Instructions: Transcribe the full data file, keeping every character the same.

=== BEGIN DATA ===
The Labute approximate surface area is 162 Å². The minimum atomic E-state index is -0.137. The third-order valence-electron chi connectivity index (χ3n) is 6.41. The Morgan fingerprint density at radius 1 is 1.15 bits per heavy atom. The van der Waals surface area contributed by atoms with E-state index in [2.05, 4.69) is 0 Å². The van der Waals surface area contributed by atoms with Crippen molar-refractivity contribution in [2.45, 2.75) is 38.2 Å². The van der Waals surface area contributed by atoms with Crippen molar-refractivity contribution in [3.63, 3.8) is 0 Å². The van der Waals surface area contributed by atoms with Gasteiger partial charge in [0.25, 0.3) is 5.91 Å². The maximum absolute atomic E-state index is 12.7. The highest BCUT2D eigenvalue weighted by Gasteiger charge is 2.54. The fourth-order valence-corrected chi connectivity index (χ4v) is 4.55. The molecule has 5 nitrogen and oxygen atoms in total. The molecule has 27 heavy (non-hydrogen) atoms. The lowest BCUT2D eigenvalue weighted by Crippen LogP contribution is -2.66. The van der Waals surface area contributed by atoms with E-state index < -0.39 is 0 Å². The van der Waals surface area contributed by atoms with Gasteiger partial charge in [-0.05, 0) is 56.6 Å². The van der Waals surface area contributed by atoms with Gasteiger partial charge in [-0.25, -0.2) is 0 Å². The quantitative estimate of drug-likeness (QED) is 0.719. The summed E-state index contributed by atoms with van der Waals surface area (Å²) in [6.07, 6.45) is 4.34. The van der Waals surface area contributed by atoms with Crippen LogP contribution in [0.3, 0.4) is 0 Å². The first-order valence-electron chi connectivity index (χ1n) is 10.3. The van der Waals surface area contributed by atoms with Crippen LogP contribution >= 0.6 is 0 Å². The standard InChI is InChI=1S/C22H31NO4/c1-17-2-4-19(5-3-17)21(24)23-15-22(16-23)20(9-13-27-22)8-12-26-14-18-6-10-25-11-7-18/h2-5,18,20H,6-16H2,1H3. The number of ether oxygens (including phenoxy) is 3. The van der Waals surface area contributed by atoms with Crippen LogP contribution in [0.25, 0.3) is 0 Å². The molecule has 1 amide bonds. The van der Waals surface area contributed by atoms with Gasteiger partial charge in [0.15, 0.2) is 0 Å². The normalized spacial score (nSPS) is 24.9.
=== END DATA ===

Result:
The Labute approximate surface area is 162 Å². The minimum atomic E-state index is -0.137. The third-order valence-electron chi connectivity index (χ3n) is 6.41. The Morgan fingerprint density at radius 1 is 1.15 bits per heavy atom. The van der Waals surface area contributed by atoms with E-state index in [2.05, 4.69) is 0 Å². The van der Waals surface area contributed by atoms with Crippen molar-refractivity contribution in [2.45, 2.75) is 38.2 Å². The van der Waals surface area contributed by atoms with Crippen molar-refractivity contribution in [3.63, 3.8) is 0 Å². The van der Waals surface area contributed by atoms with Gasteiger partial charge in [0.25, 0.3) is 5.91 Å². The maximum absolute atomic E-state index is 12.7. The highest BCUT2D eigenvalue weighted by Gasteiger charge is 2.54. The fourth-order valence-corrected chi connectivity index (χ4v) is 4.55. The molecule has 5 nitrogen and oxygen atoms in total. The molecule has 27 heavy (non-hydrogen) atoms. The lowest BCUT2D eigenvalue weighted by Crippen LogP contribution is -2.66. The van der Waals surface area contributed by atoms with E-state index < -0.39 is 0 Å². The van der Waals surface area contributed by atoms with Gasteiger partial charge in [-0.05, 0) is 56.6 Å². The van der Waals surface area contributed by atoms with Gasteiger partial charge in [-0.25, -0.2) is 0 Å². The quantitative estimate of drug-likeness (QED) is 0.719. The summed E-state index contributed by atoms with van der Waals surface area (Å²) in [6.07, 6.45) is 4.34. The van der Waals surface area contributed by atoms with Crippen LogP contribution in [0.3, 0.4) is 0 Å². The first-order valence-electron chi connectivity index (χ1n) is 10.3. The van der Waals surface area contributed by atoms with Crippen LogP contribution >= 0.6 is 0 Å². The standard InChI is InChI=1S/C22H31NO4/c1-17-2-4-19(5-3-17)21(24)23-15-22(16-23)20(9-13-27-22)8-12-26-14-18-6-10-25-11-7-18/h2-5,18,20H,6-16H2,1H3. The number of ether oxygens (including phenoxy) is 3. The van der Waals surface area contributed by atoms with Crippen LogP contribution in [0.25, 0.3) is 0 Å². The molecule has 1 amide bonds. The van der Waals surface area contributed by atoms with Gasteiger partial charge in [0.15, 0.2) is 0 Å². The normalized spacial score (nSPS) is 24.9.